Division of Research and Graduate Studies
Dr. Mamta Rawat wins - 2004 Claude C. Laval Jr. Award
FRESNO, Calif. (April 12, 2004) -- Dr. Mamta Rawat, an Assistant Professor in the Department of Biology, has been selected as this year’s recipient of the Claude Laval, Jr. Award for Innovative Technology and Research for her proposal, "Bioremediation of Toxins with Mycobacterium Smegmatis."
Dr. Rawat obtained her Bachelor of Science from University of Toronto and her Ph. D. from Louisiana State University. Her postdoctoral work focused on the biosynthesis of mycothiol, a thiol unique to a group of bacteria called Actinomycetes. This group includes the genus Mycobacterium, which has known pathogens like Mycobacterium tuberculosis, the causative agent of tuberculosis and also soil-dwelling bacteria.
The primary focus of her research is the role of mycothiol in pathogenesis of diseases such as tuberculosis. Mutants disrupted in genes involved in the biosynthesis of mycothiol and thus lacking mycothiol are more sensitive to oxidative stress, toxins and antibiotics indicating that mycothiol plays an important role in detoxification of these agents in mycobacteria. She is interested in identifying the mycothiol dependent proteins that are responsible for this detoxification using conventional biochemical and genetic engineering techniques.
These proteins may play a major role in the pathogenesis of tuberculosis by aiding the survival of M. tuberculosis in the human body. Identification and characterization of these genes and proteins may result in novel drugs and vaccines against tuberculosis. A second focus of her research is the bioremediation capacity of mycobacteria. Bioremediation is the use of naturally occurring microorganisms to enhance the degradation of pollutants and toxins in contaminated soils so that they are no longer hazardous to human health and the environment.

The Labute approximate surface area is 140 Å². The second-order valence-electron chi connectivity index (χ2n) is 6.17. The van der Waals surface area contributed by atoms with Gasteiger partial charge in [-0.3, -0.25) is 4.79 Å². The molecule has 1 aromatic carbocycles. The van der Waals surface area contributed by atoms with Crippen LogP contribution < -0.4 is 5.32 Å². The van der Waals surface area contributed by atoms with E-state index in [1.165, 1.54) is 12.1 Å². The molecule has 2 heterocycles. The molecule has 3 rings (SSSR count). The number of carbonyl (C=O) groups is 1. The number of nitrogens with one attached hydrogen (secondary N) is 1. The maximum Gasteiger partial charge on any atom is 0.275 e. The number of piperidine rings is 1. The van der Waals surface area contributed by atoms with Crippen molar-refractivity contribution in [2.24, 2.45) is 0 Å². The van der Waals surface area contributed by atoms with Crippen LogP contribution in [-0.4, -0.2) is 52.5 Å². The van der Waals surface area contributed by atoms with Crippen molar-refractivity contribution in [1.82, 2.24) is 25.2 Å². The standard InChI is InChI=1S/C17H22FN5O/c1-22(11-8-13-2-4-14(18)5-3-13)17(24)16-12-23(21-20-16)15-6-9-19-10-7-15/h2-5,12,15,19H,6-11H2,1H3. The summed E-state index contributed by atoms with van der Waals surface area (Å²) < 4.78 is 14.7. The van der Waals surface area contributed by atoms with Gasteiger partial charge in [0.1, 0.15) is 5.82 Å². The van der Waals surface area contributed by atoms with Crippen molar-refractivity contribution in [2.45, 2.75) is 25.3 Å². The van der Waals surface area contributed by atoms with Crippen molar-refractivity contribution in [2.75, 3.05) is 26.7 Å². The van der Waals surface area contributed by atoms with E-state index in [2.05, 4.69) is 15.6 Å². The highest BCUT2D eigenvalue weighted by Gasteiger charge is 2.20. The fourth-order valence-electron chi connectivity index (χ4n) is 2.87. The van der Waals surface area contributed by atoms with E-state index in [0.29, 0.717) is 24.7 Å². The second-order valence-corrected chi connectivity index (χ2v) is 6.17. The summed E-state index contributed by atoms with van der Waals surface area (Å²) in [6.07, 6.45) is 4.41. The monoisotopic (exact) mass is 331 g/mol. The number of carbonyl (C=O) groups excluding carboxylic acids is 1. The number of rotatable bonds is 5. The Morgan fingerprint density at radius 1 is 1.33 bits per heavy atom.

The Claude Laval, Jr. Award for Innovative Technology and Research is providing the funds to support this important aspect of her research. Many species in the genus Mycobacterium are soil-dwelling saprophytes that degrade natural organic material as well as man-made pollutants in contaminated soils.
One of these soil-dwelling organisms, Mycobacterium smegmatis, is routinely used as a model system to study the biochemistry of M. tuberculosis and thus genetic and molecular biology tools such as mutant libraries and sequence data have been developed for this organism. Dr. Rawat is investigating the growth of M. smegmatis on herbicides, fungicides and toxic dyes.
She has demonstrated that M. smegmatis is able to detoxify the toxic dyes, malachite green and methyl violet, and the herbicide, paraquat. A transposon mutant library is being screened to identify mutants that are unable to grow on these toxins in order to identify the genes in the degradation pathway of these pollutants. This knowledge will ultimately aid in genetically engineering microorganisms that are able to detoxify and bioremediate many pollutants.
Administered through the University Grants and Research Office, the Laval award was established in 1984 in honor of Mr. Claude C. Laval Jr., a long-time resident of Fresno and a productive inventor. The award has supported the development of innovative technology and related research at Fresno State. Funding is provided by a gift to the university from Mr. and Mrs. Claude C. Laval III.
For more information, contact Douglas Carey in the Grants and Research office, 278-0856.